Five Angles in a Star

• In a regular pentagram (5-pointed star), the angle in each point is 36 degrees, so the angles in all five points sum to 180 degrees:

What about an irregular pentagram, such as the following?

Now the angles might be all different from each other; the situation is much more complicated. Can you prove that the angles in all five points still sum to 180 degrees?

Restrictions (to make clear that this is neither a maths problem [as opposed to a maths puzzle] nor an exercise in computation or advanced Euclidean geometry):

• no arithmetic operations allowed (addition, multiplication, ...)
• you may draw one new line-segment on the star, but no more than that

Sorry rand, but I think this is just another math problem...("prove", "angles", "sum", "180 degrees")

@MarkN According to the canonical meta post on this, the sign of a maths *puzzle* as opposed to *problem* is to have a **clever or elegant solution, often an "aha" moment**, an **unexpected problem statement**, or an **unexpected or counterintuitive result**. The solution I have in mind definitely has the first of these features, and IMO the last two too.

This isn't a math puzzle - it's a logic puzzle. You just usually learn this logic from someone who also teaches math.

• Milo Brandt Correct answer

5 years ago

\$\hskip 1.5in\$

This is an image of an arrow sweeping each of the successive angles in the star. Notice that, after it traces all \$5\$ angles, its orientation is reversed - meaning it has rotated \$180^{\circ}\$ and that this must be the sum of the angles. We can do the same thing to the star in your figure, ergo, its angles too sum to \$180^{\circ}\$.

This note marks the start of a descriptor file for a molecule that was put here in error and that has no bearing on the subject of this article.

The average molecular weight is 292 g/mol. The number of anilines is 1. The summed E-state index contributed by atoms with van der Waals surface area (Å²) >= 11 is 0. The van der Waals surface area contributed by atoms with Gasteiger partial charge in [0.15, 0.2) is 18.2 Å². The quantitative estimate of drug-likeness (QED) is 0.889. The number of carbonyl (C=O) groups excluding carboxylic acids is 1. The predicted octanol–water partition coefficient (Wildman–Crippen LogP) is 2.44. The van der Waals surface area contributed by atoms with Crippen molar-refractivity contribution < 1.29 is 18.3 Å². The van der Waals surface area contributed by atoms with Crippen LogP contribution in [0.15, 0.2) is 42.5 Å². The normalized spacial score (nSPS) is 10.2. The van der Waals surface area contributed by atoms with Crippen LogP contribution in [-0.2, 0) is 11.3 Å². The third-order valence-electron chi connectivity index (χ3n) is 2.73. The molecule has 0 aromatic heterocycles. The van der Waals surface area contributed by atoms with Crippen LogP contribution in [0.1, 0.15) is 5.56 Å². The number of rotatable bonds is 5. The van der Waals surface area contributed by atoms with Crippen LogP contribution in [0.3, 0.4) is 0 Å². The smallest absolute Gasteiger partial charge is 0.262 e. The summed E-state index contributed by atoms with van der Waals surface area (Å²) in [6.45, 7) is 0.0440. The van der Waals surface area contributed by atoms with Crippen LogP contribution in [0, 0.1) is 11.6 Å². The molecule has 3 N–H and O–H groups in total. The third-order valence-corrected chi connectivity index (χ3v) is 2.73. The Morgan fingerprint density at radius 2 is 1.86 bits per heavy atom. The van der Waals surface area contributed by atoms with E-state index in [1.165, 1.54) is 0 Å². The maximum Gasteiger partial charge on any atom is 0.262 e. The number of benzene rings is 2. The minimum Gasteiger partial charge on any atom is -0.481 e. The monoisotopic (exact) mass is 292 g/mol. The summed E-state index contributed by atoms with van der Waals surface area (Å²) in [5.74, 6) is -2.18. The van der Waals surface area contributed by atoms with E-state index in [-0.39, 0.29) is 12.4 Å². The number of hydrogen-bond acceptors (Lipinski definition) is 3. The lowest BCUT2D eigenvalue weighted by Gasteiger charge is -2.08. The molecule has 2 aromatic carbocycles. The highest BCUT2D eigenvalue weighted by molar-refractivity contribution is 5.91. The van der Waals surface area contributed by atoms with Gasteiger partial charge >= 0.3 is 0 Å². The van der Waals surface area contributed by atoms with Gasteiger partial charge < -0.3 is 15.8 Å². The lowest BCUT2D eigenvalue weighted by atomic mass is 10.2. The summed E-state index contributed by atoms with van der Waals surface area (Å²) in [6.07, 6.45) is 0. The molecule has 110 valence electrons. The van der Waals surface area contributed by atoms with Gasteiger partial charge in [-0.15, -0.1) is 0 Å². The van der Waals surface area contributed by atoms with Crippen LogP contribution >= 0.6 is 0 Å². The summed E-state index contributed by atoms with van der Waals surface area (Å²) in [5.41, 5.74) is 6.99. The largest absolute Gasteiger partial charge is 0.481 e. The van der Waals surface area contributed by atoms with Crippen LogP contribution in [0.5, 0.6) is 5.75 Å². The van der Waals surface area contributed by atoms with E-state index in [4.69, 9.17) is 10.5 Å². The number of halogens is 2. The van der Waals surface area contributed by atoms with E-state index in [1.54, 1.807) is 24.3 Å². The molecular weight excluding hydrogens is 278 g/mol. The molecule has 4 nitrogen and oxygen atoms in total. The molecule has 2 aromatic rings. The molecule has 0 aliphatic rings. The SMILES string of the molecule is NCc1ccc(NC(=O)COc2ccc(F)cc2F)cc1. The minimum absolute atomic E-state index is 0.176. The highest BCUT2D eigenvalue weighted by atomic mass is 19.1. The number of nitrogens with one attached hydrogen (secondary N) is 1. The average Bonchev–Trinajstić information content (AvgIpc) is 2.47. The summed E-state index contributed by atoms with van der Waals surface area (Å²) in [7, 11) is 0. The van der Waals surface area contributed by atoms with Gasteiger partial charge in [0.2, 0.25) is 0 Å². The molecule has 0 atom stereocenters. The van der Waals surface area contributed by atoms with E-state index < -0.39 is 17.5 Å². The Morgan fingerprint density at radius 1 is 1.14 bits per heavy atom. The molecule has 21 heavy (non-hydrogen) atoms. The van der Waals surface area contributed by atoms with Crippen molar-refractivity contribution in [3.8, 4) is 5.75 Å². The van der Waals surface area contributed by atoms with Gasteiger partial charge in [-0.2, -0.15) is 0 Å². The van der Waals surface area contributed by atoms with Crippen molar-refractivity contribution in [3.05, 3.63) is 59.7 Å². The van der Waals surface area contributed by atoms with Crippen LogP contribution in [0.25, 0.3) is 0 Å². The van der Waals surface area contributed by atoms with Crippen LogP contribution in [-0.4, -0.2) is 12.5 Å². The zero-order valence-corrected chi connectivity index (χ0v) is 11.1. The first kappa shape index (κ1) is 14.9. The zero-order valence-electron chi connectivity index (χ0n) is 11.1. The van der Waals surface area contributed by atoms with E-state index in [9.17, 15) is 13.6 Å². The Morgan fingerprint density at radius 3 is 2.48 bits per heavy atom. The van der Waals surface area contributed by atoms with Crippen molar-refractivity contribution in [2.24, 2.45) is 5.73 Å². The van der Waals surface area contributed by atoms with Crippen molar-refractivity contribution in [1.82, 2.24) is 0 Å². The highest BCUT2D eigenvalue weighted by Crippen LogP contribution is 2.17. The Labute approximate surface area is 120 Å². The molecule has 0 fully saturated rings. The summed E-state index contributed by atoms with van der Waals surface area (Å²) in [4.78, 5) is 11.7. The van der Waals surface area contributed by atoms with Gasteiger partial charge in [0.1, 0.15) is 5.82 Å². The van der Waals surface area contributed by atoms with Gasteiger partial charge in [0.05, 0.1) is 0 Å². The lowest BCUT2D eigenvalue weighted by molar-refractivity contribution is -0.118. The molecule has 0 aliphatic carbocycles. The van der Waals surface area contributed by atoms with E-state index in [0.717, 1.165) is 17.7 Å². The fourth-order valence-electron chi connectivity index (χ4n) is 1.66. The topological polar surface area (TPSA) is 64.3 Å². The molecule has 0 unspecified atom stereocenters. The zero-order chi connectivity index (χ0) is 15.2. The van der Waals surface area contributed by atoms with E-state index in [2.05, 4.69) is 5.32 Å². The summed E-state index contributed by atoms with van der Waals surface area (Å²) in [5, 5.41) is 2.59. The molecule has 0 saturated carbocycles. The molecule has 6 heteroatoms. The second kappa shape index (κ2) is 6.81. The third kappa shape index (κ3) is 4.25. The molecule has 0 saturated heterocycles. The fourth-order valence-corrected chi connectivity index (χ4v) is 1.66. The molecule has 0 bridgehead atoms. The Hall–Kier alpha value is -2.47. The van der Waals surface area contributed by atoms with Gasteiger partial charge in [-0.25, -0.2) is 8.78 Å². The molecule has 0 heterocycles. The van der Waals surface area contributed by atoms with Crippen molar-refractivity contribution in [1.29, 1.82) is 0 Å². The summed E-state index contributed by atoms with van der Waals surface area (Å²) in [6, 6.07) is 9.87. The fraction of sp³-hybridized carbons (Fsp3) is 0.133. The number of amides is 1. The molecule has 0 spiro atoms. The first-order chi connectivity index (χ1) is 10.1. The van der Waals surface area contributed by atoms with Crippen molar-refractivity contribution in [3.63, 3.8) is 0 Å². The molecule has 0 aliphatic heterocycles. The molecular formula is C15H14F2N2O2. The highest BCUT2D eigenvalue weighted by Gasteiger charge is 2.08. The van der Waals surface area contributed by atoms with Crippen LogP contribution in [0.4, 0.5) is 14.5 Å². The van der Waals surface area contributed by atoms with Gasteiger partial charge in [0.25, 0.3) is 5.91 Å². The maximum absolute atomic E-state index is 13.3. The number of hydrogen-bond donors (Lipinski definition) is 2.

A Generalization:

We can do the same thing to a figure like this, whose angles sum to \$180^{\circ}\$: \$\hskip 1.5in\$
We can also do this to a triangle. The important property is this:

There must be no vertices of the star interior to the cone swept out by a ray traversing a given angle.

Satisfying this condition - which basically says that we never have to "ignore" vertices, but instead just rotate the arrow and see what it hits - we find that we can order the vertices in a "clockwise" manner, so that, at each angle, either the head or the tail of the arrow steps to the next vertex in the order (and they alternate which). Obviously, both head and tail will make a full revolution when twice as many angles as vertices have been traced, yielding the desired result.

(One might also express my condition as "assigning the vertices the numbers \$1\$ through \$2n+1\$ in clockwise order as seen from a central point, it must be that \$1\$ connects to \$n\$ and \$n+1\$, and all other points are connected analogously")

(Also, for what it's worth, I really liked this puzzle, even if my answer is not the intended one - I had a good, "Well that's *obvious*" moment, followed by a few hours of intense head-scratching, trying to figure why it was obvious, followed by "Aha! It *was* obvious!")

I take it your comment is a reference to this joke? =)

Accepted because it's even nicer than the answer I was also looking for, and also covers a generalisation.